Yes, I know that we've all covered Hinduism but you should see this Prezi (and above), not just for the great review of Hindu gods, but for the neat things you can do with Prezi like embedding video. Here's a link to another one on Hindu festivals by the same author as the one above.

Google Glasses

If there is one main idea I want to get across in this blog it is that teachers should be changing all the time (and I assume in coming to this site you probably are).  While Google's glasses are still a ways away (as are the contact lenses that are also being developed), it does beg the question how will they (esp. the latter) change our classrooms.  My hope is that they will push more educators (be they teachers, administrators or policy makers) to the upper reaches of Bloom's taxonomy and get us to more interactive assignments that focus on using the Internet as a resource to allow our students to create and truly think and not just spit back facts.  Until that time, though, please watch the video above and think how you are working towards a different classroom with our current tools.  If you want more, here is the Google+ page for the project and an article

Prehistory: Largest feathered Dinosaur

This is a little late in the year for a prehistory entry but here is one anyway. This fossil discovered in China is over 125 million years old and is the largest feathered dinosaur every discovered. Scientists say the adult was at lest 30 feet long and weighed over a ton and a half. And I thought an elephant stepping on my toe might hurt! According to the Journal Nature, these fossils provide " direct evidence for the presence of extensively feathered gigantic dinosaurs.”

Tuesday, April 3, 2012

More on Evernote and Reminders

As I said a few posts ago I am really starting to enjoy Evernote.  I asked them if they were contemplating putting an alarm system on smartphones (no answer on that one), but they did give me a great answer.  For those who like Windows and Outlook, the video above will help you tie in Evernote into your calendar so you can have reminders and/or see when you put your items in by each date.

If you have g-mail, then here are ways to tie Evernote into that (and I am quoting now):

There is a way to integrate Google Calendar with Evernote.
  1. If you have enabled the Add gadget features in Gmail and Google Calendar, just input the URL below in the “Add gadget by URL” box and click on add button.
    You would get a window that shows you the information about the Evernote gadget that you are about to add to your Calendar sidebar panel.
  2. Click on “Yes, add this gadget” to enable Evernote in your Gmail or Google Calendar.
This gadget just renders the Evernote Mobile version in the Gadgets Panel. The exchange of data takes place between your computer and Evernote, so it’s completely safe. Just input your Evernote user-name and password and the integration is complete.

Additionally, you can send yourself a reminder e-mail from Evernote using this website.

Monday, April 2, 2012

Plate Tectonics

At the beginning of the year I briefly mentioned plate tectonics to my students, who almost universally knew what it was (hence the brief mention).  But today I went to a museum with my own children and saw a great animation of the movement from Pangea to the present.  Unfortunately I have not been able to find as great an animation since returning home, but above is a pretty good one.  If anyone has a better one, would you please leave the site as a comment.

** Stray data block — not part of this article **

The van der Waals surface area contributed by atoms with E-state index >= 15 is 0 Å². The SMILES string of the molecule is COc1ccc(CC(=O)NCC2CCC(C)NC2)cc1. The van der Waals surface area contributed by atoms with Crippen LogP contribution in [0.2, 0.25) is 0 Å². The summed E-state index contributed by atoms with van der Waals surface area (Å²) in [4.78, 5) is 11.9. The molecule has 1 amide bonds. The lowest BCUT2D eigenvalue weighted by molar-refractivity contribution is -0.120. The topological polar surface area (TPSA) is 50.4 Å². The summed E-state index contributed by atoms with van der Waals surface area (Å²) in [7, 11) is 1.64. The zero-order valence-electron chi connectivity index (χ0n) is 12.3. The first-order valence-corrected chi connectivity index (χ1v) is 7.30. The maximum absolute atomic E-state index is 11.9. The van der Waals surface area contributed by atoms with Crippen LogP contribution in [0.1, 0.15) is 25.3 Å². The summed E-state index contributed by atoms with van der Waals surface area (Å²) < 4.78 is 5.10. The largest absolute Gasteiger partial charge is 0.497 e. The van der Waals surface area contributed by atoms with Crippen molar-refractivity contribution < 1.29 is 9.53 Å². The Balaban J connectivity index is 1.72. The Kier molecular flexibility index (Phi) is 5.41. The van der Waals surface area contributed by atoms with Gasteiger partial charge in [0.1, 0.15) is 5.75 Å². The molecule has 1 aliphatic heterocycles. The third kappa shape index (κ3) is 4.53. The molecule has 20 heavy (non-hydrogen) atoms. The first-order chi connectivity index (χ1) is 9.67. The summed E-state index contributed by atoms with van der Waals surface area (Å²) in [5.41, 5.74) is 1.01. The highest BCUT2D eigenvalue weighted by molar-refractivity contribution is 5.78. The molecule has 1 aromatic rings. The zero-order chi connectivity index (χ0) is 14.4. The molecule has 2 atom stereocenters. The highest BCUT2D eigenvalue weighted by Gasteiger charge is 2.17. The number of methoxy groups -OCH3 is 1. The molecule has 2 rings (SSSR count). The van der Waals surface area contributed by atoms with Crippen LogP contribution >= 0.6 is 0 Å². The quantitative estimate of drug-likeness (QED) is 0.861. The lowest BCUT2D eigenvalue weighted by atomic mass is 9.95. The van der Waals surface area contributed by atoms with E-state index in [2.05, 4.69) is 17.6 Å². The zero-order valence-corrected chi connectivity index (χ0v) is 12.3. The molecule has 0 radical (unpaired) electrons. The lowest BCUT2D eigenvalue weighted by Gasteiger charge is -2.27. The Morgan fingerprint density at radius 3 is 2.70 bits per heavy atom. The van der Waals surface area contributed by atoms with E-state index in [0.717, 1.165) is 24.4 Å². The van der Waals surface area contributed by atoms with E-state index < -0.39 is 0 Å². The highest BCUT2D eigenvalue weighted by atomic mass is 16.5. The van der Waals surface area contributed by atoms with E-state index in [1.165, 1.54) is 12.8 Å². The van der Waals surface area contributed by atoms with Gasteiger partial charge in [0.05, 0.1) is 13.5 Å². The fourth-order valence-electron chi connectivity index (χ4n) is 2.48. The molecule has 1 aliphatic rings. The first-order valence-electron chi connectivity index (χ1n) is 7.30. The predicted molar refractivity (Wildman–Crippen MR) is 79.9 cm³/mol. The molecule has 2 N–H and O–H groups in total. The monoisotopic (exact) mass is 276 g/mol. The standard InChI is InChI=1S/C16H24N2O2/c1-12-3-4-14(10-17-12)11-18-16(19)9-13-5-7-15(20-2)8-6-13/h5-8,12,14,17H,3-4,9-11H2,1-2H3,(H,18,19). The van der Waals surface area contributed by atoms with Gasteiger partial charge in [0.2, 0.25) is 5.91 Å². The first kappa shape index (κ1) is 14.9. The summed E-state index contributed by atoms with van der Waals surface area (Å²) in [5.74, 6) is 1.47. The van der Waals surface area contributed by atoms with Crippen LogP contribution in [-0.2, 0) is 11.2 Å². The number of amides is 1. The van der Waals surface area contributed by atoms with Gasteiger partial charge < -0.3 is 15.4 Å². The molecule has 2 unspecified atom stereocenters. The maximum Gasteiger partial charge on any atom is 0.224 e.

Sunday, April 1, 2012

48,000 Pageviews This Month

Well I am learning there are a lot of ways to look how people look at a website.  For example between the these three blogs (US gov, US history and world history) there were 21,000 visitors in March, but each of the visits led to looking at various pages so that there were 15,400 "pageviews" for the world history blog and 48,000 between the three sites.

The top pages for the month on the world blog were

  1. Tips for Teaching in a Connected Classroom (which I have updated since the original post)
  2. The Travels of Ibn Battuta
  3. Timerine for Creating Timelines
  4. Transforming Your Classroom From Analog to Digital

Evernote App for your Phone, Tablet or Computer

Yesterday I spent some time with my new friend, Evernote, which is why I was delighted when I went to FreeTech4Teachers this morning and found the video above on its new features.  Evernote is an app that lets you take notes, clip webpages and even record items that you want to remember.  I like the latter best because I always have my students write down their homework on their phones or iPod touches.  Well now you can record notes on your phone, iPod, etc. and hear them later on the same device or online.  What is great is that it is synched with the web so a student could go on the site online and also see their homework.  You can also share notes with other people (similar to Google Docs).   You can also create notebooks and put notes in each.

Here is the app for Apple users (iPhone, iPod, etc.) and here.

Finally if you like Evernote, you might want to add their blog to your iGoogle page.